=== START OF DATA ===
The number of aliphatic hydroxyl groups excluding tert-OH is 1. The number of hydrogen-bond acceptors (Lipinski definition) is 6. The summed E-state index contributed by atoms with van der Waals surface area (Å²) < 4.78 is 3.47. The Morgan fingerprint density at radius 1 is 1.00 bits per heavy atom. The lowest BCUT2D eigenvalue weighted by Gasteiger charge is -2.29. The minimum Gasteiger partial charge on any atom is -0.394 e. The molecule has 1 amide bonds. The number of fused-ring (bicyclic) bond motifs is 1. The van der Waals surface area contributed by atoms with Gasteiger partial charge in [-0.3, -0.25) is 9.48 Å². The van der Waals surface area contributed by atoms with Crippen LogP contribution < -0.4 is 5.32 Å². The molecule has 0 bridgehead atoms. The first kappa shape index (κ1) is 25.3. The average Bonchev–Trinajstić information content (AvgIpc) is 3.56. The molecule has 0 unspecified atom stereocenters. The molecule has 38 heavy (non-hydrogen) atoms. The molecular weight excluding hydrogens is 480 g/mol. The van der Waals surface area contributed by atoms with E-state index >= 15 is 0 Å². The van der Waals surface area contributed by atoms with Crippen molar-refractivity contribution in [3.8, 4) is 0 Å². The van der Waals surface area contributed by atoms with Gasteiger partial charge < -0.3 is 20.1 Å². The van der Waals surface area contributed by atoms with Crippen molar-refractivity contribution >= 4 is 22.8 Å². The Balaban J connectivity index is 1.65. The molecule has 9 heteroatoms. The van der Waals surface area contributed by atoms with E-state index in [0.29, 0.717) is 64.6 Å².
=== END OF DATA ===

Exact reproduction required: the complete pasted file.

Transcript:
The number of aliphatic hydroxyl groups excluding tert-OH is 1. The number of hydrogen-bond acceptors (Lipinski definition) is 6. The summed E-state index contributed by atoms with van der Waals surface area (Å²) < 4.78 is 3.47. The Morgan fingerprint density at radius 1 is 1.00 bits per heavy atom. The lowest BCUT2D eigenvalue weighted by Gasteiger charge is -2.29. The minimum Gasteiger partial charge on any atom is -0.394 e. The molecule has 1 amide bonds. The number of fused-ring (bicyclic) bond motifs is 1. The van der Waals surface area contributed by atoms with Gasteiger partial charge in [-0.3, -0.25) is 9.48 Å². The van der Waals surface area contributed by atoms with Crippen LogP contribution < -0.4 is 5.32 Å². The molecule has 0 bridgehead atoms. The first kappa shape index (κ1) is 25.3. The average Bonchev–Trinajstić information content (AvgIpc) is 3.56. The molecule has 0 unspecified atom stereocenters. The molecule has 38 heavy (non-hydrogen) atoms. The molecular weight excluding hydrogens is 480 g/mol. The van der Waals surface area contributed by atoms with E-state index >= 15 is 0 Å². The van der Waals surface area contributed by atoms with Crippen molar-refractivity contribution in [3.8, 4) is 0 Å². The van der Waals surface area contributed by atoms with Gasteiger partial charge < -0.3 is 20.1 Å². The van der Waals surface area contributed by atoms with Crippen molar-refractivity contribution >= 4 is 22.8 Å². The Balaban J connectivity index is 1.65. The molecule has 9 heteroatoms. The van der Waals surface area contributed by atoms with E-state index in [0.29, 0.717) is 64.6 Å².